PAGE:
Fencer James Honeybone is under no illusions as to the size of the challenge facing him at the European Games, but insists a successful outing in Baku can leave him perfectly placed ahead of next month’s World Championships.
Truro-born Honeybone was Team GB’s sole representative in the men’s sabre at London 2012, where he went out in the first round.
He will again fly the flag in the men’s sabre competition when action gets underway at the Crystal Hall in Baku on Tuesday, and the triple British champion is in buoyant mood.
The 24-year-old was the only British fencer to make the last 32 at the recent European Championships in Switzerland, which also doubled up as an Olympic qualifying event.
The next opportunity to boost his Olympic chances will be at the World Championships in Moscow from July 13-19 although for now, attention is on strutting his stuff in the Azerbaijani capital.
Traditionally the European scene has produced some of the world’s best men’s sabre competitors and, with that in mind, Honeybone knows the Games can provide the perfect warm up for Russia.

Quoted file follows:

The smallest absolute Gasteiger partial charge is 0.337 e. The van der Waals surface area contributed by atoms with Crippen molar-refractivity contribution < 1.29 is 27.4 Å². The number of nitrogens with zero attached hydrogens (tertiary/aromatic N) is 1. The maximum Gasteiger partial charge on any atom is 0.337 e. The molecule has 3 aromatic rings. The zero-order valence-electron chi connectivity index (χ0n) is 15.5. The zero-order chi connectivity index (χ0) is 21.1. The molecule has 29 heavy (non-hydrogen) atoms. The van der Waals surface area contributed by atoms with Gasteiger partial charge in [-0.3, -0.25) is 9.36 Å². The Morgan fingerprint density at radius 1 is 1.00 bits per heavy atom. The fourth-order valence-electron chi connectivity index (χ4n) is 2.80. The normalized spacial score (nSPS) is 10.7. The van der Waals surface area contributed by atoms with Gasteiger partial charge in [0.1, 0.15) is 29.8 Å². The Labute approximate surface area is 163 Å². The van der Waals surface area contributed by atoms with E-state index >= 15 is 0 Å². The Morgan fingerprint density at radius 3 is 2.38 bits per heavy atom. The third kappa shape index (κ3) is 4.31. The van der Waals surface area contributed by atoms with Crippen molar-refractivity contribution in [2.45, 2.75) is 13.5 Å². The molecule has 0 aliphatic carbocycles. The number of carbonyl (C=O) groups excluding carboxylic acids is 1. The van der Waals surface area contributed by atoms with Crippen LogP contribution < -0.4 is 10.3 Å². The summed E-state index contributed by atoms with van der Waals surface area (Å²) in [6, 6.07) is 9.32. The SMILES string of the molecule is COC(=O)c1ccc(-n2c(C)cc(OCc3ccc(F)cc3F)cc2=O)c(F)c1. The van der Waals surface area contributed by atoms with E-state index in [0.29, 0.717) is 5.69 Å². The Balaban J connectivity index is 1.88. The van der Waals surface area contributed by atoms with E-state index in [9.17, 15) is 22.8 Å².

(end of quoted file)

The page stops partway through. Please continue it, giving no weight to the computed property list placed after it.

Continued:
“Performance-wise I just want to go out there and feel confident in my own fencing and try and go into the World Championships from there. Hopefully if I can perform well, the result will come with that,” he said.
“The men’s sabre is very much a European dominated weapon. So in some ways the European Championships is actually far harder than the World Championships.
“The World Championships, in the group stage, you will have people from nations who are perhaps not so strong but at the European Championships, every single pool will be very strong.
“It’s a pressure cooker environment, and that will be the same for these European Games. It will be a strong event.”
The European Games provide a rare opportunity for Honeybone to gain further experience of the multi-sport environment.
And with Rio fast approaching on the horizon, he admits it couldn’t have come at a better time.
“It’s always brilliant to be able to represent your country and Team GB has got such a good following, it’s almost like a national symbol now the whole country gets behind,” he added.
“Competing at the London 2012 Olympics was incredible, especially that moment walking out there in front of the home crowd.
“In a sport like fencing, which is not even in the Commonwealth Games, we never normally have a multi sport event outside of the Olympics. In London it was quite a bit thing to suddenly be around all these different sports suddenly. And it’s good to have that again in Baku in the build up to Rio.”
© Sportsbeat 2015